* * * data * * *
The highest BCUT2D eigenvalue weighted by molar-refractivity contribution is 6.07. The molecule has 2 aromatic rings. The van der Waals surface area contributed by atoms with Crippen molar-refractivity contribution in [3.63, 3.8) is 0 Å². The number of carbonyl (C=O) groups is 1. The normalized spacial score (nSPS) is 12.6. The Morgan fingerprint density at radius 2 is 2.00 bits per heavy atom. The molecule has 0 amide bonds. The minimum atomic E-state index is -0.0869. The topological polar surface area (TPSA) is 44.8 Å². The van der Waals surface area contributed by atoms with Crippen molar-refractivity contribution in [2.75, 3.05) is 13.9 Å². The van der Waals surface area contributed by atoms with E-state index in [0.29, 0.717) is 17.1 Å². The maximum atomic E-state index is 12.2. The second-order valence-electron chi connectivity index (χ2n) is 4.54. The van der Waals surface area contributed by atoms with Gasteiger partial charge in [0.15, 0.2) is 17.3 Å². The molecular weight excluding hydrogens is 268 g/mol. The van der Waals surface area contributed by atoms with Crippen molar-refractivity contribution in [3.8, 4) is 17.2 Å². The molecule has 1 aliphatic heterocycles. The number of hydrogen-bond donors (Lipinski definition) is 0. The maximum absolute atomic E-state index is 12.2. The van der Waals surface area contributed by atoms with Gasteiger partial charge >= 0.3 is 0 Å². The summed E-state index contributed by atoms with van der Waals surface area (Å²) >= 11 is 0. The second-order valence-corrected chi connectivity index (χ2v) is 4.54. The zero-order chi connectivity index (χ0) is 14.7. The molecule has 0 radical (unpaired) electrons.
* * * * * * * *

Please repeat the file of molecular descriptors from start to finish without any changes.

The highest BCUT2D eigenvalue weighted by molar-refractivity contribution is 6.07. The molecule has 2 aromatic rings. The van der Waals surface area contributed by atoms with Crippen molar-refractivity contribution in [3.63, 3.8) is 0 Å². The number of carbonyl (C=O) groups is 1. The normalized spacial score (nSPS) is 12.6. The Morgan fingerprint density at radius 2 is 2.00 bits per heavy atom. The molecule has 0 amide bonds. The minimum atomic E-state index is -0.0869. The topological polar surface area (TPSA) is 44.8 Å². The van der Waals surface area contributed by atoms with Crippen molar-refractivity contribution in [2.75, 3.05) is 13.9 Å². The van der Waals surface area contributed by atoms with E-state index in [0.29, 0.717) is 17.1 Å². The maximum atomic E-state index is 12.2. The second-order valence-electron chi connectivity index (χ2n) is 4.54. The van der Waals surface area contributed by atoms with Gasteiger partial charge in [0.15, 0.2) is 17.3 Å². The molecular weight excluding hydrogens is 268 g/mol. The van der Waals surface area contributed by atoms with Crippen molar-refractivity contribution in [3.8, 4) is 17.2 Å². The molecule has 1 aliphatic heterocycles. The number of hydrogen-bond donors (Lipinski definition) is 0. The maximum absolute atomic E-state index is 12.2. The van der Waals surface area contributed by atoms with Gasteiger partial charge >= 0.3 is 0 Å². The summed E-state index contributed by atoms with van der Waals surface area (Å²) >= 11 is 0. The second-order valence-corrected chi connectivity index (χ2v) is 4.54. The zero-order chi connectivity index (χ0) is 14.7. The molecule has 0 radical (unpaired) electrons.